But most importantly, the loan is paid off a little over 6 years early. 75 months times $997.95 is $74,486.25. You just SAVED $74,486.25. That’s almost half of the original cash price of the house! You make money from your house first by building up the equity through paying down your mortgage. You can pay rent for thirty years and not have anything to show for it. You just learned that by paying an extra $80 per month, you can add an additional $74,486.25 to your bank account.
You won’t miss that $80. Skip having dinner out once a month.
3. NEVER REFINANCE YOUR HOUSE FOR LONGER THAN THE ORIGINAL MORTGAGE. If you refinance, don’t go longer than your initial term. If your original term was 30 years and you have 23 years to go, then just refinance for 23 years, not any longer. And make sure you are getting a lower rate, although in today’s market, you can’t get much lower than the historically low rates we have now. The key is to just make the payments for the rest of the mortgage. If you don’t, then you start paying interest all over again and you would have better off by not refinancing at all. You pay more for the house in the long run for your refinance.
Look at it this way. You are the tenant in your house. Your principal and interest plus insurance plus taxes are your rental payments. The goal is to PAY OFF THE HOUSE! Your real investment is your down payment. You would have to pay rent somewhere anyway. You get the entire appreciation on the house even though the bank puts up most of the money. If the house did not appreciate at all, you would end up with a $180,000 asset for your $30,000 downpayment. A 600% return on your investment in 30 years. That is a 20% annual return! If you prepay the mortgage, you will increase that return even further.
4. GET OUT OF CREDIT CARD DEBT! Going into debt to buy things that do not pay you money is a bad idea. If you cannot pay cash to go out to dinner, you should usually good to wait. Stop using the cards.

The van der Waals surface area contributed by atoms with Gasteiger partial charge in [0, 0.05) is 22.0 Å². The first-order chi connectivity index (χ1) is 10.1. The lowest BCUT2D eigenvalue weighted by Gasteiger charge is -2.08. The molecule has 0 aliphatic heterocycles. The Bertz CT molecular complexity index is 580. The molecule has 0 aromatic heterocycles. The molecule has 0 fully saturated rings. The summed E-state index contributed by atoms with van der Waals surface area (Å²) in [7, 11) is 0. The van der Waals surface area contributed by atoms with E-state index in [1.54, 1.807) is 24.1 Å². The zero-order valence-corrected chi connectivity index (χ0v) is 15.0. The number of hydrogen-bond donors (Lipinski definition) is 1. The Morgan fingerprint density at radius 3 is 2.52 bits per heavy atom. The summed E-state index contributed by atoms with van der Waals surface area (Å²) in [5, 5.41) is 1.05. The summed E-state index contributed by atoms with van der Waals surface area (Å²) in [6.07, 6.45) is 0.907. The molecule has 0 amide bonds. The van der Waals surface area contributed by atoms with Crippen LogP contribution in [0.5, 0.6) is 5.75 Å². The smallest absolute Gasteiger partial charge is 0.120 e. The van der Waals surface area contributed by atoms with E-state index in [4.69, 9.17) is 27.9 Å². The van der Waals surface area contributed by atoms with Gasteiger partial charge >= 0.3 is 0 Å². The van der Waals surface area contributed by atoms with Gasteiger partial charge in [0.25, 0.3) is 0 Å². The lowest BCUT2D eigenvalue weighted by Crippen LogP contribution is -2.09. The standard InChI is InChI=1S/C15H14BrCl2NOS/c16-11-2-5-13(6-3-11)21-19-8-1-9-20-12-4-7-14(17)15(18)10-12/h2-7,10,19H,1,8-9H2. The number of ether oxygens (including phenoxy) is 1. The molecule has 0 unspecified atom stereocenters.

Then, let’s get you out of debt. If you are paying interest on credit cards, you should pay them off as the first part of the pay yourself first program. Interest works the other way too.
Get out your statements and check the interest rates. If you have more than one card, look at all the statements. The first step is to call the company and ask to lower the rates. If the first person can’t help you, call back and ask for a supervisor. Ask for a rate under 10%.
The second step is to pick the card with the highest rate and concentrate your payments there. Figure out what it would take to pay the card off in one year or less. That should be your payment for that card. You will still have to pay the interest on the other cards but you are making progress. Keep doing that until the cards are all paid off and keep them that way. If you want to live at higher level, increase your income, don’t borrow the money.
If you don’t have enough cash to pay all the payments, you may need more help and obviously need more advice.
5. INVEST IN REAL ESTATE. More fortunes have been made and maintained in real estate, than almost any other investment. Go back to the last paragraph of Step 4 above. What if you had tenants who paid your mortgage payments for you? That is the essence of investing in real estate. If you buy a rental house for example, you will put down a cash down payment. The bank puts up the balance just like with your house. Again, you get all the appreciation potential even though you only put up part of the funds. You get all of the depreciation of the asset, even though you only put up part of the funds. As the mortgage is paid down, you get all of the equity in the property even though you only put up part of the money. Yes, there is risk and you might have to make some of the payments yourself but you could have your money in a mutual fund in the stock market also and have as much if not more risk. If you do not know how to invest in real estate, there are a number of good books on the subject or contact me and we can put you in touch with local investors.
6. START YOUR OWN BUSINESS. Both the author of “Rich Dad, Poor Dad” and the author of “Start Late, Finish Rich” recommend owning your own business and further recommend the direct sales or network marketing business as a strong candidate. The startup costs are low. A carefully chosen company handles the orders and fulfillment of those orders. If you pick a product you like and is quickly consumed, the business can multiply. Your business can give you tax benefits you never can have as an employee. The business can also generate the extra cash that is the key to being able to achieve your goals for the first 5 tips.
If you would like a more detailed explanation of the steps, just email me and I will be happy to send you my more detailed lessons: email@example.com